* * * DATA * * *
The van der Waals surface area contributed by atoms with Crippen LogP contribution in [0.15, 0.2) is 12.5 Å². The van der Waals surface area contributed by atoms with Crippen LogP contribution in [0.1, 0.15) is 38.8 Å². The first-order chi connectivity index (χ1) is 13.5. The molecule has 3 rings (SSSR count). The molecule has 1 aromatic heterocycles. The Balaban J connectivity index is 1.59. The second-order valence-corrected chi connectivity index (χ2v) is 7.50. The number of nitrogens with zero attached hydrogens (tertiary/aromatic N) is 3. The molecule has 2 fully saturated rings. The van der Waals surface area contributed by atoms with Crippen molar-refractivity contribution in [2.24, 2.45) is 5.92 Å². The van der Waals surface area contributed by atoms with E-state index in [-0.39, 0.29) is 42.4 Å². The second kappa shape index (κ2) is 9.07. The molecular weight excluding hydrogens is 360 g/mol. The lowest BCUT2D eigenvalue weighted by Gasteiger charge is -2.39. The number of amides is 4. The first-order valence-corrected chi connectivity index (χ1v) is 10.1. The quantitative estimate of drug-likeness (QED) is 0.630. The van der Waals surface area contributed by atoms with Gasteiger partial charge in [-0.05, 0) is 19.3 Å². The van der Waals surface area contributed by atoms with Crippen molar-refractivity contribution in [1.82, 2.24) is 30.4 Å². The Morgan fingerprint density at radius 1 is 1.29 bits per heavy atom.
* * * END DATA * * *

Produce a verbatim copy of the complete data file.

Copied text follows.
The van der Waals surface area contributed by atoms with Crippen LogP contribution in [0.15, 0.2) is 12.5 Å². The van der Waals surface area contributed by atoms with Crippen LogP contribution in [0.1, 0.15) is 38.8 Å². The first-order chi connectivity index (χ1) is 13.5. The molecule has 3 rings (SSSR count). The molecule has 1 aromatic heterocycles. The Balaban J connectivity index is 1.59. The second-order valence-corrected chi connectivity index (χ2v) is 7.50. The number of nitrogens with zero attached hydrogens (tertiary/aromatic N) is 3. The molecule has 2 fully saturated rings. The van der Waals surface area contributed by atoms with Crippen molar-refractivity contribution in [2.24, 2.45) is 5.92 Å². The van der Waals surface area contributed by atoms with E-state index in [-0.39, 0.29) is 42.4 Å². The second kappa shape index (κ2) is 9.07. The molecular weight excluding hydrogens is 360 g/mol. The lowest BCUT2D eigenvalue weighted by Gasteiger charge is -2.39. The number of amides is 4. The first-order valence-corrected chi connectivity index (χ1v) is 10.1. The quantitative estimate of drug-likeness (QED) is 0.630. The van der Waals surface area contributed by atoms with Gasteiger partial charge in [-0.05, 0) is 19.3 Å². The van der Waals surface area contributed by atoms with Crippen molar-refractivity contribution in [1.82, 2.24) is 30.4 Å². The Morgan fingerprint density at radius 1 is 1.29 bits per heavy atom.